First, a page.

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Lingle v. Chevron U.S.A. Inc.

Supreme Court of the United States

February 22, 2005, Argued ; May 23, 2005, Decided

No. 04-163.


 [*531]  [**2077]  [***883]    JUSTICE O'CONNOR delivered the opinion of the Court.

On occasion, a would-be doctrinal rule or test finds its way into our case law through simple repetition of a phrase -- however fortuitously coined. A quarter century ago, in  Agins v. City of Tiburon, 447 U.S. 255, 65 L. Ed. 2d 106, 100 S. Ct. 2138 (1980), the Court declared that government regulation of private property "effects a taking if [such regulation] does not substantially advance legitimate state interests . . . ."  447 U.S., at 260, 65 L. Ed. 2d 106, 100 S. Ct. 2138. Through reiteration in a half dozen or so  [**2078] decisions since Agins, this  [*532]  language has been ensconced in our Fifth Amendment takings jurisprudence. See  Monterey v. Del Monte Dunes at Monterey, Ltd., 526 U.S. 687, 704, 143 L. Ed. 2d 882, 119 S. Ct. 1624 (1999) (citing cases).

In the case before us, the lower courts applied Agins'"substantially advances" formula to strike down a Hawaii statute that limits the rent that oil companies may charge to dealers who lease service stations [****8]  owned by the companies. The lower courts held that the rent cap effects an uncompensated taking of private  [***884]  property in violation of the Fifth and Fourteenth Amendments because it does not substantially advance Hawaii's asserted interest in controlling retail gasoline prices. This case requires us to decide whether the "substantially advances" formula announced in Agins is an appropriate test for determining whether a regulation effects a Fifth Amendment taking. We conclude that it is not.

The State of Hawaii, whose territory comprises an archipelago of 132 islands clustered in the midst of the Pacific Ocean, is located over 1,600 miles from the U.S. mainland and ranks among the least populous of the 50 States. Because of Hawaii's small size and geographic isolation, its wholesale market for oil products is highly concentrated. When this lawsuit began in 1997, only two refineries and six gasoline wholesalers were doing business in the State. As of that time, respondent Chevron U.S.A. Inc. was the largest refiner and marketer of gasoline in Hawaii: It controlled 60 percent of the market for gasoline produced or refined in-state and 30 percent of the wholesale market on the State's [****9]  most populous island, Oahu.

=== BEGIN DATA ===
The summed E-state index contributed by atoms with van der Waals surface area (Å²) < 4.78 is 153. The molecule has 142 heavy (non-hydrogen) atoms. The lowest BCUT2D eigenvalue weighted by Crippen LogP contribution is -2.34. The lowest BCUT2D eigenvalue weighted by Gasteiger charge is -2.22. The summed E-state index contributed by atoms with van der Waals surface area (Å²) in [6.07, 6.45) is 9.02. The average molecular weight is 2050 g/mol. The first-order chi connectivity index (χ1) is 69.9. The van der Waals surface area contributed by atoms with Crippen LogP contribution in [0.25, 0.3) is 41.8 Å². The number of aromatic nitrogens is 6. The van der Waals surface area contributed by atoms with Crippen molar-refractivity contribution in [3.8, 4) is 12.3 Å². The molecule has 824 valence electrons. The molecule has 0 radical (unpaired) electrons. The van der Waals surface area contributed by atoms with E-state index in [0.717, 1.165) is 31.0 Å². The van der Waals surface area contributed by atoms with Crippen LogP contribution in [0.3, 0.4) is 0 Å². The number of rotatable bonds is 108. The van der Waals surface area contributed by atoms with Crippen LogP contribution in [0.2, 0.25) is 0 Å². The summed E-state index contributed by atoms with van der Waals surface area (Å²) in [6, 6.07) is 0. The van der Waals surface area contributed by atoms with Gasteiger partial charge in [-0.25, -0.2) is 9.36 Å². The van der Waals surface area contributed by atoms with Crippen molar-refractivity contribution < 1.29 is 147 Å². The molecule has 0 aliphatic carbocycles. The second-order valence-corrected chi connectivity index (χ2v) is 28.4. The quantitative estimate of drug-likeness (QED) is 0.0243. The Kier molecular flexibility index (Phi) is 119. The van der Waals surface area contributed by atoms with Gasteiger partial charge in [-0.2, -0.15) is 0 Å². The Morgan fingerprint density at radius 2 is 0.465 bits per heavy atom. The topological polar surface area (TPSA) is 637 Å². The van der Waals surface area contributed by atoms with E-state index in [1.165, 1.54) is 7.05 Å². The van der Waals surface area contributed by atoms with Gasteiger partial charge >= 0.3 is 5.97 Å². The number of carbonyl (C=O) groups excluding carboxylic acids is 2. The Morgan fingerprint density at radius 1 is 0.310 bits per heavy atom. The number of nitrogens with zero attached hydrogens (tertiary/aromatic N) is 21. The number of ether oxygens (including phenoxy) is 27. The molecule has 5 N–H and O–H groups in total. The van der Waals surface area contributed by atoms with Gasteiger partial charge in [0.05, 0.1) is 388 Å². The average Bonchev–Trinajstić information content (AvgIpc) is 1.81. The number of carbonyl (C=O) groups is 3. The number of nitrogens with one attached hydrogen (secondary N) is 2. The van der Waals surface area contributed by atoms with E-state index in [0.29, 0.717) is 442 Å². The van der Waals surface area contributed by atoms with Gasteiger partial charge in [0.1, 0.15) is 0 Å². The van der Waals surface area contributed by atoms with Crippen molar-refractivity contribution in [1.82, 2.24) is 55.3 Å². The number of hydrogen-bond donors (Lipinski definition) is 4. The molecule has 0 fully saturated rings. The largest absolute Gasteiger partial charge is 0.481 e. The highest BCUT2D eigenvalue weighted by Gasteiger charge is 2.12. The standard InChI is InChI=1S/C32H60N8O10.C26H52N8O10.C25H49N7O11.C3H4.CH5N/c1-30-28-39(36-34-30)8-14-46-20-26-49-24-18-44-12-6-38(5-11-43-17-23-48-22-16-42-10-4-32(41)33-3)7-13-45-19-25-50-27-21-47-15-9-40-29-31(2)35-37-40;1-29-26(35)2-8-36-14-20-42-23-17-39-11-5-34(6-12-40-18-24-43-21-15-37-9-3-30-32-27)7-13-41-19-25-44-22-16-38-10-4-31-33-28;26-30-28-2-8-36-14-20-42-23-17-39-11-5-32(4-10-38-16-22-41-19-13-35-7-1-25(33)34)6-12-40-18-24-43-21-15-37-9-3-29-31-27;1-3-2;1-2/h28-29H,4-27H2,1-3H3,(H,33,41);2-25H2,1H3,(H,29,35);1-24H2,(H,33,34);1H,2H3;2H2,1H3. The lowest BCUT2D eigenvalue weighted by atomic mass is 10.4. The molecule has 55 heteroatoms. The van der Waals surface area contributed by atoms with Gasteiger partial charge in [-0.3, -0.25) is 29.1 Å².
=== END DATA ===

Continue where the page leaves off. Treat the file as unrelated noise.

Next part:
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544 U.S. 528 *; 125 S. Ct. 2074 **; 161 L. Ed. 2d 876 ***; 2005 U.S. LEXIS 4342 ****; 73 U.S.L.W. 4343; 35 ELR 20106; 18 Fla. L. Weekly Fed. S 303

Linda Lingle, Governor of Hawaii, et al., Petitioners v. Chevron U.S.A. Inc.

Notice:   [****1]   

Subsequent History: On remand at, Remanded by  Chevron United States v. Bronster, 415 F.3d 1027, 2005 U.S. App. LEXIS 14321 (9th Cir. Haw., July 15, 2005)


 Chevron USA, Inc. v. Lingle, 363 F.3d 846, 2004 U.S. App. LEXIS 6091 (9th Cir. Haw., 2004)

Disposition: Reversed and remanded.

rent, regulation, advances, stations, lessee-dealer, private property, cap, effects, formula, substantially advance, regulatory taking, oil company, exactions, gasoline, legitimate state interest, dealers, courts, retail, property right, due process, wholesale, just compensation, summary judgment, gasoline price, public use, appropriation, government regulation, zoning ordinance, challenges, dedication

Energy & Utilities Law, Oil & Petroleum Products, Gasoline Fuels, Gasoline Dealers & Distributors, Communications Law, Overview & Legal Concepts, Ownership, General Overview, Oil, Gas & Mineral Interests, Utility Companies, Ownership & Restructuring, Constitutional Law, Bill of Rights, Fundamental Rights, Eminent Domain & Takings, Real Property Law, Inverse Condemnation, State Application, Regulatory Takings, Procedural Due Process, Scope of Protection, Remedies, Constitutional Issues